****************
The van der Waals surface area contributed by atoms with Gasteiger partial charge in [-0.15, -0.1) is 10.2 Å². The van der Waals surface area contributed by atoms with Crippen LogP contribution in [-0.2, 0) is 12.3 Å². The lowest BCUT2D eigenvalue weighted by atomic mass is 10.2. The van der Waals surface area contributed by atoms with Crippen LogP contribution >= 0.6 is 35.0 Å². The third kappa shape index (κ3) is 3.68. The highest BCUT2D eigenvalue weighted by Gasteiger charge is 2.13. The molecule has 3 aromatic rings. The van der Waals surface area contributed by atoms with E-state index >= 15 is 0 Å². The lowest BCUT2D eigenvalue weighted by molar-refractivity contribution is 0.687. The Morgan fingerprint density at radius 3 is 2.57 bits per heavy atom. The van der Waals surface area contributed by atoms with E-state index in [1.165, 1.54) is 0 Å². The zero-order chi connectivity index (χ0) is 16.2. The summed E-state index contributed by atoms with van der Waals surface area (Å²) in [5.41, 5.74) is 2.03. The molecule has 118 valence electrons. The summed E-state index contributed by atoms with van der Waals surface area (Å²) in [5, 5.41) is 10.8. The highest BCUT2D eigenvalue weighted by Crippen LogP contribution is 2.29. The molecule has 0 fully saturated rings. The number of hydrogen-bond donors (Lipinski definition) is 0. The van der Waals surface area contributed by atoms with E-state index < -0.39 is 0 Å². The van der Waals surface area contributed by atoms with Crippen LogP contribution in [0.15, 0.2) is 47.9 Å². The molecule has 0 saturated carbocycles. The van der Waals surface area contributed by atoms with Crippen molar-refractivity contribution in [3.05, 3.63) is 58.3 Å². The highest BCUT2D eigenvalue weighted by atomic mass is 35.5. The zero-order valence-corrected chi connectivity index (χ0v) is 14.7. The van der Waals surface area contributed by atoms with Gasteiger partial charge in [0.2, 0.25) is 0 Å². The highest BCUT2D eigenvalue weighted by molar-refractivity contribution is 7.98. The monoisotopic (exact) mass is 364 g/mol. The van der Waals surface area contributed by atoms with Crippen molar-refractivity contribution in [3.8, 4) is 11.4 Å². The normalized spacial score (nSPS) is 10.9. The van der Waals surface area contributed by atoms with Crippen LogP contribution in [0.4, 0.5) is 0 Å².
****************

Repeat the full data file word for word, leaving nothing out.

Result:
The van der Waals surface area contributed by atoms with Gasteiger partial charge in [-0.15, -0.1) is 10.2 Å². The van der Waals surface area contributed by atoms with Crippen LogP contribution in [-0.2, 0) is 12.3 Å². The lowest BCUT2D eigenvalue weighted by atomic mass is 10.2. The van der Waals surface area contributed by atoms with Crippen LogP contribution >= 0.6 is 35.0 Å². The third kappa shape index (κ3) is 3.68. The highest BCUT2D eigenvalue weighted by Gasteiger charge is 2.13. The molecule has 3 aromatic rings. The van der Waals surface area contributed by atoms with E-state index >= 15 is 0 Å². The lowest BCUT2D eigenvalue weighted by molar-refractivity contribution is 0.687. The Morgan fingerprint density at radius 3 is 2.57 bits per heavy atom. The van der Waals surface area contributed by atoms with E-state index in [1.165, 1.54) is 0 Å². The zero-order chi connectivity index (χ0) is 16.2. The summed E-state index contributed by atoms with van der Waals surface area (Å²) in [5.41, 5.74) is 2.03. The molecule has 118 valence electrons. The summed E-state index contributed by atoms with van der Waals surface area (Å²) in [5, 5.41) is 10.8. The highest BCUT2D eigenvalue weighted by Crippen LogP contribution is 2.29. The molecule has 0 fully saturated rings. The number of hydrogen-bond donors (Lipinski definition) is 0. The van der Waals surface area contributed by atoms with E-state index < -0.39 is 0 Å². The van der Waals surface area contributed by atoms with Crippen LogP contribution in [0.15, 0.2) is 47.9 Å². The molecule has 0 saturated carbocycles. The van der Waals surface area contributed by atoms with Crippen molar-refractivity contribution in [3.05, 3.63) is 58.3 Å². The highest BCUT2D eigenvalue weighted by atomic mass is 35.5. The zero-order valence-corrected chi connectivity index (χ0v) is 14.7. The van der Waals surface area contributed by atoms with Gasteiger partial charge in [0.2, 0.25) is 0 Å². The highest BCUT2D eigenvalue weighted by molar-refractivity contribution is 7.98. The monoisotopic (exact) mass is 364 g/mol. The van der Waals surface area contributed by atoms with Crippen molar-refractivity contribution in [3.8, 4) is 11.4 Å². The normalized spacial score (nSPS) is 10.9. The van der Waals surface area contributed by atoms with Crippen LogP contribution in [0.4, 0.5) is 0 Å².